What is the difference between a router and an access point/hub? I have a D-Link wireless network that I maintain...
at work, and I have been told that the company would like BT-broadband (to be installed shortly) to be shared. My access point does NOT contain a router, however I understand that I need a router to share this connection. Is this correct? Which one would you recommend for me to share a BT-Broadband connection? Most of the ones that I have seen on the D-Link Web site are access-points and routers combined but I don't think I need an access-point because I've already got one. A wireless AP bridges traffic from an 802.11 wireless LAN onto an 802.3 Ethernet LAN. The AP lets several 802.11 stations connect to your wired LAN, similar to the way that a hub or switch lets Ethernet stations connect.
A router relays network traffic (IP packets) between two or more subnets. A subnet can be composed of one or more LAN segments. All hosts in a subnet are assigned IP addresses from the same range, which allows traffic to be routed to and from the right subnet. Once the traffic hits the destination subnet, LAN frame forwarding delivers the traffic to its final destination.
Many vendors (D-Link, Linksys, Netgear, etc) sell both wireless APs and wireless routers. A wireless router is just a wireless AP with a BUILT-IN router. Instead of buying two separate devices, you can buy one device that does both. If you only need one AP and one router, this is usually cheaper and less difficult to set up. That's why wireless routers are popular with home users that have small networks.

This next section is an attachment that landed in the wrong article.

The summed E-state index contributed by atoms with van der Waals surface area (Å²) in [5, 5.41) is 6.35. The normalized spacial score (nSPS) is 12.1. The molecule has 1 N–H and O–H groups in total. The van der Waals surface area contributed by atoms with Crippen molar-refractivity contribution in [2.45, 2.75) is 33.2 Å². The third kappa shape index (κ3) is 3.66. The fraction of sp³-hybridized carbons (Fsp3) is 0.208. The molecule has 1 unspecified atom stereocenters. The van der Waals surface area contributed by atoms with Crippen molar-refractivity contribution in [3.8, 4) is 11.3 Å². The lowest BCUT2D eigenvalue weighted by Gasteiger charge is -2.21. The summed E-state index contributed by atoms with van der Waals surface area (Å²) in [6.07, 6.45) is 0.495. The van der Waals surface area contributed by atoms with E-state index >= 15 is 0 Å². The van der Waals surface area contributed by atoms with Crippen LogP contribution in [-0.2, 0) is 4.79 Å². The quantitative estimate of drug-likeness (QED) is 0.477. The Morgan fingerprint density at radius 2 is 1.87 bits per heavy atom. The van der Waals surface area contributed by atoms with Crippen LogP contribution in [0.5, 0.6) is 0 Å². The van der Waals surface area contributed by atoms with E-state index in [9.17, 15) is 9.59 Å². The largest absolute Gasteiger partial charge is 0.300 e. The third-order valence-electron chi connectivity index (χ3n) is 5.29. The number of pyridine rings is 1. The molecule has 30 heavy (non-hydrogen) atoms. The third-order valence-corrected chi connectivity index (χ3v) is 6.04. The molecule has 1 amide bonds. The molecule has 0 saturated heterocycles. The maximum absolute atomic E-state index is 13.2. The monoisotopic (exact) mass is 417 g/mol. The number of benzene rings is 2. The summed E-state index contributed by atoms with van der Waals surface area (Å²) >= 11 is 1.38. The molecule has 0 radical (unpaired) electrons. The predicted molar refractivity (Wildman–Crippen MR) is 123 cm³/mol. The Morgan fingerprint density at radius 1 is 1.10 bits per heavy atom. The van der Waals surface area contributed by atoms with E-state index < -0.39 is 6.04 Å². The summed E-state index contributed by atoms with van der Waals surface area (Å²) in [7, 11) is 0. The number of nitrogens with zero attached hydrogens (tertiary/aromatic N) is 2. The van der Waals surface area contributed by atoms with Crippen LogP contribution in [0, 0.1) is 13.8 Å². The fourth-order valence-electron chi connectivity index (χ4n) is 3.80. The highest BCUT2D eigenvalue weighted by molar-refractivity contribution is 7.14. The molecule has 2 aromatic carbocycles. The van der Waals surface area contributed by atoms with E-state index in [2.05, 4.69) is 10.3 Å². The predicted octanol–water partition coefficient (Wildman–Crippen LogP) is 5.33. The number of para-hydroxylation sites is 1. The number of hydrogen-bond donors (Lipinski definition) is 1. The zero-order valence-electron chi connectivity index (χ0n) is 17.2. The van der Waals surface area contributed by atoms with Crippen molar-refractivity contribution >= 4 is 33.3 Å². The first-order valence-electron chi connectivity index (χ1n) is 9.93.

Broadband connections may be delivered with a modem or a broadband gateway. A modem is just a network interface; a broadband gateway is a router/firewall with an embedded modem. BT broadband can tell you what they'll be providing you along with your service, but from your description I will guess it's just a modem. If so, your options include:
- Add a dual-Ethernet broadband gateway behind your modem like the LinkSys BEFSR11 EtherFast Cable/DSL Router. Gateways like these are inexpensive and provide basic broadband connection sharing.
- Add a small business firewall behind your modem like the SonicWALL SOHO3. SMB firewalls provide higher throughput connection sharing plus more robust firewall and VPN features.
Dig Deeper on Wireless LAN (WLAN)
Related Q&A from Lisa Phifer
A remote access VPN connects remote users from any location to a corporate network. A site-to-site VPN, meanwhile, connects individual networks to ... Continue Reading
Licensed and unlicensed frequency bands serve different purposes for wireless communications. Find out the differences between the two bands and the ... Continue Reading
As the remote workforce increases, network managers and users might opt to set up two concurrent VPN connections from the same remote device. But ... Continue Reading